#MeToo continues to be tweeted and shared on other social media spaces, including Facebook and Instagram. 

“Somebody asked me, does this (campaign) amplify your work? And it does in a certain way, but also when this hashtag dies down, and people thinking about it, I'll still be doing the work,” Burke told the Los Angeles Times

“I think the viral moment is great but the amplification of that -- I worry about disclosing their status as survivors en masse on social media and not having space to process,” she told CNN. “I worry about survivors coming on to social media and being bombarded with messages of ‘me too.”

Milano has since tweeted that she was made aware of the origin of the movement. “(T)he origin story is equal parts heartbreaking and inspiring,” she wrote with a link to the Just Be website.

Before then, some were critical, Ebony magazine reported. To a number of women of color on Twitter, Milano’s elevation of #MeToo and the day-long Twitter boycott following Rose McGowan’s temporary account deactivation ignored the fact that black women and other women of color are excluded from conversations. 

“Where was the boycott when actress and comedian Leslie Jones was harassed by trolls to the point of deleting her account for months?” writer Ashley C. Ford wrote in a Refinery29 essay.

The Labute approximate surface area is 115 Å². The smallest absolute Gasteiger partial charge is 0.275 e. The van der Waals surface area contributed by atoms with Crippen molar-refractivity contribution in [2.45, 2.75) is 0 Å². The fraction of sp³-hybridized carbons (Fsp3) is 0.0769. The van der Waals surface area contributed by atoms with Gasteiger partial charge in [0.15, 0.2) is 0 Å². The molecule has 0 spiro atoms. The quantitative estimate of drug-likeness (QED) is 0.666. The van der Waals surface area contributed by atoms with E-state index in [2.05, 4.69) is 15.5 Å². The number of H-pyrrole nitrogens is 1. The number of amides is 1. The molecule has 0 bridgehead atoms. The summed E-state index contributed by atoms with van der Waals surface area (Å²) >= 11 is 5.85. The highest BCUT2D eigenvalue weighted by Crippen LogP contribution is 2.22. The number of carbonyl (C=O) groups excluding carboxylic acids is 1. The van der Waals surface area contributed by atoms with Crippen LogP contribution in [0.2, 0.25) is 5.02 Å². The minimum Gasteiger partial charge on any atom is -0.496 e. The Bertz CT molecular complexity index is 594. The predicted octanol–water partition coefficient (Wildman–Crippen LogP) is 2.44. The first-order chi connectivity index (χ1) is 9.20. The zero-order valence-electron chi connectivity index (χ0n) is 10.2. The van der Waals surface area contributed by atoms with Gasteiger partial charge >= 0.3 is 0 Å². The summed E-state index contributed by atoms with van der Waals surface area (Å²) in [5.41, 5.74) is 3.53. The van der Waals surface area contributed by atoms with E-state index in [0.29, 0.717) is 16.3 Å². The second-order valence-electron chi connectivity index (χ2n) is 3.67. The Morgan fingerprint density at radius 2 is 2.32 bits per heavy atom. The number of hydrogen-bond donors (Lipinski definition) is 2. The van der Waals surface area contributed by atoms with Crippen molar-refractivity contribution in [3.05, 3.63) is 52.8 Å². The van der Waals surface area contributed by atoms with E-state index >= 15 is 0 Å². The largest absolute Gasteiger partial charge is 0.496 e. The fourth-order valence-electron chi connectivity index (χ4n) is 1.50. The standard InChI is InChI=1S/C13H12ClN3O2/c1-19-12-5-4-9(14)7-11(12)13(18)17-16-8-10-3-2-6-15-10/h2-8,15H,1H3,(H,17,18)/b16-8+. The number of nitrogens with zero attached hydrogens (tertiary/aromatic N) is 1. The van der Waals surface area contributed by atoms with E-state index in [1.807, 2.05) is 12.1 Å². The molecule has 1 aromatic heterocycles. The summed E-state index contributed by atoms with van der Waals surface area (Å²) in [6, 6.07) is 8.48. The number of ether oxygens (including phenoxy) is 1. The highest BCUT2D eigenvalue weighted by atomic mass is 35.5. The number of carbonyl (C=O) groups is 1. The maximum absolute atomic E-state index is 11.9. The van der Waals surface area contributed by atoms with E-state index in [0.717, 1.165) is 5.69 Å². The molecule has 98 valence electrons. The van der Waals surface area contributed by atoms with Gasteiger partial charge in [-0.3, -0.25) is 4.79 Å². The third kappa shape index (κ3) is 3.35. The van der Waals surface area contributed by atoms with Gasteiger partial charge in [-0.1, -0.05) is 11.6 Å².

“I think that women of color use social media to make our voices heard with or without the amplification of White women,” Burke told Ebony. “I also think that many times when White women want our support, they use an umbrella of ‘women supporting women’ and forget that they didn’t lend the same kind of support.”

“I don’t think it was intentional but somehow sisters still managed to get diminished or erased in these situations,” she added. “A slew of people raised their voices so that that didn’t happen.”


Reader Comments ...


Next Up in Nation World

Ohio officials tell residents not to worry: We’re not Hawaii
Ohio officials tell residents not to worry: We’re not Hawaii

Breath easy Ohio: The type of panic that occurred from a false alarm about an imminent missile strike in Hawaii over the weekend wouldn’t likely happen here. If you have a cell phone that receives text messages, you will automatically receive any alerts sent over the emergency system to warn Ohioans of tornadoes, flash floods or even an incoming...